Rick Santorum vows to end 'pandemic of pornography.' Could he prevail?
GOP presidential candidate Rick Santorum says he would order his attorney general to begin a war on pornography. There are plenty of obscenity battles Santorum could win, but the mission could ultimately be quixotic.
Subscribe Today to the Monitor
If elected, the GOP presidential candidate writes in a position paper widely circulated this week, he would order his attorney general to “vigorously enforce” existing laws that “prohibit distribution of hardcore (obscene) pornography on the Internet, on cable/satellite TV, on hotel/motel TV, in retail shops and through the mail or by common carrier.”
"The Obama administration has turned a blind eye to those who wish to preserve our culture from the scourge of pornography and has refused to enforce obscenity laws," he writes. "While the Obama Department of Justice seems to favor pornographers over children and families, that will change under a Santorum administration.”
Former candidate Michele Bachmann signed a pledge from a Christian group last year that called for banning all pornography. Front runner Mitt Romney declined to sign that pledge, which also criticized homosexuality. Santorum is the only one of the four remaining GOP candidates to address pornography in his campaign literature.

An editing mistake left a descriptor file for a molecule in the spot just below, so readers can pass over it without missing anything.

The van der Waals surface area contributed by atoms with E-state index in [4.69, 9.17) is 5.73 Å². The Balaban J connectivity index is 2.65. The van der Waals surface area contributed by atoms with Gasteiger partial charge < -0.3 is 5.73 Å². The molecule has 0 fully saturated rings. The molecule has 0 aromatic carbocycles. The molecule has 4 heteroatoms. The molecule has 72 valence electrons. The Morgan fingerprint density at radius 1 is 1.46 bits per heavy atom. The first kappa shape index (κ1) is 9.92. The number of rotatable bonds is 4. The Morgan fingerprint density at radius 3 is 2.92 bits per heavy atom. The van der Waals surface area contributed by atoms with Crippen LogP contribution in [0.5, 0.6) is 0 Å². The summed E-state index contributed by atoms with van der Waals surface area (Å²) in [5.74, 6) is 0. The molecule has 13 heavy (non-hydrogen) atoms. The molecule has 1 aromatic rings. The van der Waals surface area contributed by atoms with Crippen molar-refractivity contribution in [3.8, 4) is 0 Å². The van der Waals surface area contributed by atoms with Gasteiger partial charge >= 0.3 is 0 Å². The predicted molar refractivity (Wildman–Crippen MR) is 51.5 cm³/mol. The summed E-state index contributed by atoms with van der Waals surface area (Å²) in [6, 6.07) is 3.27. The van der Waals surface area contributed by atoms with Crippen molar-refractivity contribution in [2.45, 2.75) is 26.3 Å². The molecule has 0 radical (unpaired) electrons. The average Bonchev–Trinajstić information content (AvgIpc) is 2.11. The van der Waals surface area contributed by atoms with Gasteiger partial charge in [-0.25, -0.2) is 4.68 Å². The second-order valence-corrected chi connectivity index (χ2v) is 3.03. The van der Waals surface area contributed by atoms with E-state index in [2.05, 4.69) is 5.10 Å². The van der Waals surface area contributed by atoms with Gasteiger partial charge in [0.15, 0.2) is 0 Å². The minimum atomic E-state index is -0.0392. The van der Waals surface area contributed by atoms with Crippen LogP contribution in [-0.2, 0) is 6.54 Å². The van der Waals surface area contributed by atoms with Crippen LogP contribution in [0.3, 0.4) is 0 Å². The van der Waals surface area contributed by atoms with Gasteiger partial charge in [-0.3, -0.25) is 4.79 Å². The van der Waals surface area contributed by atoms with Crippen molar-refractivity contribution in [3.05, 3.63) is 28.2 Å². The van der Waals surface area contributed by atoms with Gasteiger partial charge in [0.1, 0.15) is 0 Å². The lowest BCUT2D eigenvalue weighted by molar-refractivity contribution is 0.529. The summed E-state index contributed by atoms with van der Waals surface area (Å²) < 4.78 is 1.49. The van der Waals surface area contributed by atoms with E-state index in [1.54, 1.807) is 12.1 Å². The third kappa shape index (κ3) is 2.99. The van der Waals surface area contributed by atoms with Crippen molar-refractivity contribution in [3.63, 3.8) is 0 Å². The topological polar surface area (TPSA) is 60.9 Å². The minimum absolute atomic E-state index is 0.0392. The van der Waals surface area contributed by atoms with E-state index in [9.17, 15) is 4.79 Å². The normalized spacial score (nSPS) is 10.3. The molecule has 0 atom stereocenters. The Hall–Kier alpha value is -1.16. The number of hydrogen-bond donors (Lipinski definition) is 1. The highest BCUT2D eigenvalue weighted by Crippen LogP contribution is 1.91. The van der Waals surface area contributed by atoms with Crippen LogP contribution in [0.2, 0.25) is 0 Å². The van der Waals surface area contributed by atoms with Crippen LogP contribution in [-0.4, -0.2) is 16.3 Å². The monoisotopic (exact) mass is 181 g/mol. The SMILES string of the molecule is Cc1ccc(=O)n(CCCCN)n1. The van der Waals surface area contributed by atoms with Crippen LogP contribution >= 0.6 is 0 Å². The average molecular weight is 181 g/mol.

To be sure, plenty of Americans agree with Santorum that pornography erodes the country's moral character, and his contention that “pornography is toxic to marriages and relationships” is shared by many.
Moreover, despite pornography's ubiquity, there's no reason US attorneys can't step up prosecutions of people who flout anti-obscenity laws, especially against domestic purveyors. As recently as 2006 a federal jury found an Arizona company guilty of breaking obscenity laws for distributing hardcore pornography across state lines. The FBI announced 38 child pornography-related guilty verdicts or pleas this month alone.
“In most parts of the country, a lot of pornography on the Internet would plausibly be seen as obscene,” UCLA constitutional law professor Eugene Volokh told the Daily Caller, which publicized the overlooked Santorum position paper this week. “You can’t prosecute them all … but you can find certain types of pornography that are sufficiently unpopular” for easy convictions, he told the conservative news site.